Group membership and staff turnover affect outcomes in group CBT for persistent pain.
481 - 486.
The effects of two contextual factors, group membership and staff turnover, on the outcome of group cognitive behavioral therapy (CBT) for persistent pain were investigated. The data came from end of treatment and 1 month follow-up assessments of 3050 individuals who attended an intensive group programme over 16 years. Intraclass correlations (ICC) showed significant intragroup effects on self-efficacy (ICC = 0.16 at end of treatment; 0.12 at 1 month), catastrophizing (ICC = 0.06; 0.13) and distance walked (ICC = 0.20; 0.19). This underlines the importance of modelling group membership when analyzing data from group interventions. Linear regression showed that high periods of staff turnover were significantly related to poorer outcomes on self-efficacy and distance walked at end of treatment, with the effect on self-efficacy persisting to 1 month follow-up. Having demonstrated significant contextual effects in an existing data set, further research is needed to explore the mechanisms by which these effects operate. (c) 2010 International Association for the Study of Pain. Published by Elsevier B.V. All rights reserved.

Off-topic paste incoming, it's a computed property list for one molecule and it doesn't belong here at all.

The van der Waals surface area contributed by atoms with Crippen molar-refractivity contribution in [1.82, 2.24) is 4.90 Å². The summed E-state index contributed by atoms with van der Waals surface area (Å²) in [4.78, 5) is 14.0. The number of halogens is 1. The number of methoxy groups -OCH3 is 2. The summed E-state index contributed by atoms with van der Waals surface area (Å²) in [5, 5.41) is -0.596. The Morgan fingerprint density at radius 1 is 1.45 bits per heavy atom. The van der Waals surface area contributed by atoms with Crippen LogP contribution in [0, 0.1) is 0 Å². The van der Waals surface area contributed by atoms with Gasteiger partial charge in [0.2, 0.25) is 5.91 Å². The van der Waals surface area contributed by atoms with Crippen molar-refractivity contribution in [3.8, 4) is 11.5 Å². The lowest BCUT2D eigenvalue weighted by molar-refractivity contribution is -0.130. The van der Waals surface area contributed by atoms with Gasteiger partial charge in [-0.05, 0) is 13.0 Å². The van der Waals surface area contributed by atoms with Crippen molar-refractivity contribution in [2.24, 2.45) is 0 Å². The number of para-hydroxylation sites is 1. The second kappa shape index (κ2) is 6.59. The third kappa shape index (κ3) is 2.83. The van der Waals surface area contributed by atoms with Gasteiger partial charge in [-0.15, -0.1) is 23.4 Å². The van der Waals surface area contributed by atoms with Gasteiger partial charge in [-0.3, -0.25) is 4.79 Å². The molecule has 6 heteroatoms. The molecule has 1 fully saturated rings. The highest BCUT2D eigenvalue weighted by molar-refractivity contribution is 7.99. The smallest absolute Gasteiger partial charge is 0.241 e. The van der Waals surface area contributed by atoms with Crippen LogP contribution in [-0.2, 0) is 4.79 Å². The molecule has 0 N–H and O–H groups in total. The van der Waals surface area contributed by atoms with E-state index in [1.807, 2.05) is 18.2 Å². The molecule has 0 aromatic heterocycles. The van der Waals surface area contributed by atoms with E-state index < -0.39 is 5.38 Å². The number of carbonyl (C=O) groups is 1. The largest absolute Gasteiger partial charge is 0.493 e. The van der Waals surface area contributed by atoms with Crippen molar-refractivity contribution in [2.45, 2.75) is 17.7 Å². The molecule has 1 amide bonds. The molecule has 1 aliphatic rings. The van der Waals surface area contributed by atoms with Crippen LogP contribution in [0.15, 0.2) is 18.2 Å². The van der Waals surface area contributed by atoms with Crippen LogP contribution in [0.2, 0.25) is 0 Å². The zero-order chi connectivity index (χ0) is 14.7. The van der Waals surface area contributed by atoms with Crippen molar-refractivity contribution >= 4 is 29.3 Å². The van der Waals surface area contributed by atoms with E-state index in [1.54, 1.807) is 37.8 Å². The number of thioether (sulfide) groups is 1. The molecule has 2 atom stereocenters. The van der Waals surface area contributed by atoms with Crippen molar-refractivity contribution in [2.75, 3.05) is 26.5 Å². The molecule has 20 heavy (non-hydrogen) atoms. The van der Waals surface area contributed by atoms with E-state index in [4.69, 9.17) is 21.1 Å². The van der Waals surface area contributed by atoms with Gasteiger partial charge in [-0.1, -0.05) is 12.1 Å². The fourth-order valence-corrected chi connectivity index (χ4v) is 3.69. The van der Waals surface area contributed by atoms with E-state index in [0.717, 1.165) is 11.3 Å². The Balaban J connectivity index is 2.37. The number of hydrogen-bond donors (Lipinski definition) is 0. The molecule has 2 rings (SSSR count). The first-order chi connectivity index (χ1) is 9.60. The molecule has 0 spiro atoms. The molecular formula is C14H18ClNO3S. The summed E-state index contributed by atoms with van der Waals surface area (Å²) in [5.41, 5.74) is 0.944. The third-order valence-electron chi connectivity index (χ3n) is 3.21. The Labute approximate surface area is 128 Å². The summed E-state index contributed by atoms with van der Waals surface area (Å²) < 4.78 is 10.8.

|Title:||Group membership and staff turnover affect outcomes in group CBT for persistent pain|
|Keywords:||Outcomes, Group cognitive behavioral therapy, Persistent pain, Therapist variables, THERAPEUTIC ALLIANCE, PSYCHOTHERAPY, VARIABLES, BEHAVIOR, PROGRAM, CLIMATE|
|UCL classification:||UCL > School of Life and Medical Sciences > Faculty of Population Health Sciences > Institute of Epidemiology and Health Care > CHIME|
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